To all my beautiful people,
I hear so many people make flippant comments about writers. For example, one person told me “oh, you’re a writer, that’s why you spend so much time alone.” Unfortunately, no. I spend a lot of time alone because I just don’t care for a lot of noise and people easily annoy me. The struggles of living life as an INTJ.
That said, I wanted to stop and attack this idea. So many people think of writing as a solitary activity. There are so many reasons and examples of why that isn’t true, that I almost don’t know where to begin. However, begin I must.
Many things brought this post about, including the above dialogue. However, what prompted me to actually begin writing it was a conversation after editing a piece of writing by a lovely young friend, Rachel Creech. She’s a budding writing hoping to publish in the near future, and needed some help with a piece of writing that wasn’t quite where she wanted it to be.
That said, the editing of this piece sparked a conversation that ended up being this post.
Why do people think of writing as a solitary act?
Part of the reason people think of writing as a solitary act is that because that is how it was presented to us through literature. In books, we see writers as people with glasses who sit in the corner staring and scrawling. In books, we see writers as those who sequester themselves away or go traveling somewhere for the summer to be alone with their papers.
Part of the reason people think of writing as a solitary act is because writers insist that it is. Writers give interviews all the time about how they have special writing places. Writers share with us how many pages they write and edit a day, how you need to get alone and preserve that alone time in order to write.
Part of the reason people think of writing is a solitary act is because we feel alone. That’s just the way of it sometimes. Sometimes as a writer, it’s you and your story trying to kill each other. It’s your characters giving the appropriate finger to you; it’s you ripping your hair out over the prose that seemed so perfect last night but now seems awful.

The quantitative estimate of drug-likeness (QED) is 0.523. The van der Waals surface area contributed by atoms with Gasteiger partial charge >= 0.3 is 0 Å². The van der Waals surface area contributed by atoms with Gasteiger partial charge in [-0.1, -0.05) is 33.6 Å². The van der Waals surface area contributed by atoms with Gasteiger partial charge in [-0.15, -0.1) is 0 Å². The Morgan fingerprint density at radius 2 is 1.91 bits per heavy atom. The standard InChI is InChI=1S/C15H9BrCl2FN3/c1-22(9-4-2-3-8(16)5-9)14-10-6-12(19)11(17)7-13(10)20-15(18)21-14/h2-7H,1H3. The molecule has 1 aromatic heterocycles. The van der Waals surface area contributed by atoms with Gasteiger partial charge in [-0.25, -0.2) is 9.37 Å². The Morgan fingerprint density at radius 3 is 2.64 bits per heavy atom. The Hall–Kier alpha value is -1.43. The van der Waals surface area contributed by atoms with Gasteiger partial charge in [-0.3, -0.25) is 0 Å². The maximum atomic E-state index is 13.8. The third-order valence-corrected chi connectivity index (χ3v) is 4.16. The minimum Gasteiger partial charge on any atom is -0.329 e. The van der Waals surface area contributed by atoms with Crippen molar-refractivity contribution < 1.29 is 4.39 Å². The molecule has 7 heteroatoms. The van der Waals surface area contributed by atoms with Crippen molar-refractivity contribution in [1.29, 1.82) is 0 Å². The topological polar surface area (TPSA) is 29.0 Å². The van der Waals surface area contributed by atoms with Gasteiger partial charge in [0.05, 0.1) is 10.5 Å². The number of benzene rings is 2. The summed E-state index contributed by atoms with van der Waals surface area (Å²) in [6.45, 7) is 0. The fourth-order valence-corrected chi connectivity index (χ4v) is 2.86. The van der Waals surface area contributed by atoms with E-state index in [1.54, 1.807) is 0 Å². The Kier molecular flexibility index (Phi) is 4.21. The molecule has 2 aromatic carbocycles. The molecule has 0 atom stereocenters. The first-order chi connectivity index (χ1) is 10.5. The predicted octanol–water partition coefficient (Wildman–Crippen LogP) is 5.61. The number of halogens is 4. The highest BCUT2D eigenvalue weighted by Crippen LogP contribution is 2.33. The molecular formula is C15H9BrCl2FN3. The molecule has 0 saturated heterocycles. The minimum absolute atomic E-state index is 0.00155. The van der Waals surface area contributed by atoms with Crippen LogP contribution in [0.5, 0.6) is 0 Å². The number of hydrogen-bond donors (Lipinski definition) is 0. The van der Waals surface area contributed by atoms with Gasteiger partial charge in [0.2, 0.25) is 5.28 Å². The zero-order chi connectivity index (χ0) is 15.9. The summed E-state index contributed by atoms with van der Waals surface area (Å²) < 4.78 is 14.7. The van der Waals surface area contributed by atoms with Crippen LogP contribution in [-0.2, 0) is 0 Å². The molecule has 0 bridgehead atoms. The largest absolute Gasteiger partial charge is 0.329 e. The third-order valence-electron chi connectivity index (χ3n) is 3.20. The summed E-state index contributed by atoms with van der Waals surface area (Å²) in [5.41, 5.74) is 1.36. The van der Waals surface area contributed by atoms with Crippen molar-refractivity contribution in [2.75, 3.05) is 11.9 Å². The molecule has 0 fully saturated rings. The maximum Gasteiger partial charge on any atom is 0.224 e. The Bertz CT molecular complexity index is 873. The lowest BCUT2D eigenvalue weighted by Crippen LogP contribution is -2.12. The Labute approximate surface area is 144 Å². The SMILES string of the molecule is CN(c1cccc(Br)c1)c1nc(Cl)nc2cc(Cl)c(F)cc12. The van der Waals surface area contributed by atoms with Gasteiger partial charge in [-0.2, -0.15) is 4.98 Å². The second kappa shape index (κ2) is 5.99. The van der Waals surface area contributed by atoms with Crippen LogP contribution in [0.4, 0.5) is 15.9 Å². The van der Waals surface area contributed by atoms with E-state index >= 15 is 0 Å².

Part of the reason people think writing is a solitary act is because we force ourselves to make it one.
If Writing is Not a Solitary Act, What is It?
I think it’s vitally important that writers, particularly young writers, understand that writing is far from a solitary act.
We involve people, knowingly or unknowingly, in every aspect of our writing. For example, when we’re inspired by something. Is it by people watching? Is it by something someone else wrote or created? A question someone else has prompted us to ask?
Or when we’re writing and we can’t focus, can’t keep going. Who asks us about our stories? Who keeps us on track? Who do we rant to or grumble at when we should be writing?
When we’re coming to the revision phase and can’t fix a piece on our own anymore, who reads it? Who edits it? Who makes cover art? Who praises your characters and demolishes your plot?
When you’re in the marketing phase, who helps you come up with a plan? Who suggests different contests or promotional activities?
Why do we have writers’ groups, online communities? Why do we have readers at all?
Because people are involved in every aspect of writing, from the inception of an idea to the finished product. In each step, at least one person is involved. There’s never just one mind or hand behind a story. Writing is an intensely communal art form.
How Should I be Involving Other People in my Writing?
There are many ways to involve others in your writing. Sometimes younger writers join a mentorship program. Sometimes writers join a critique group. Other times, people merely involve their friends and family. And other people choose only to involve professionals after years and years of hard work.
It’s my personal belief that every writer needs a hand-picked writing group–be it in person or online. You may have different people within that group that you approach for help with different things, but each person needs to be someone who can help you or motivate you in some way. The relationship should add to you both personally and professionally.
That group may change over time. People may stop writing. People may become too busy. Or you may “fall out” with people. That’s how life works. But you should always have a group bigger than merely you.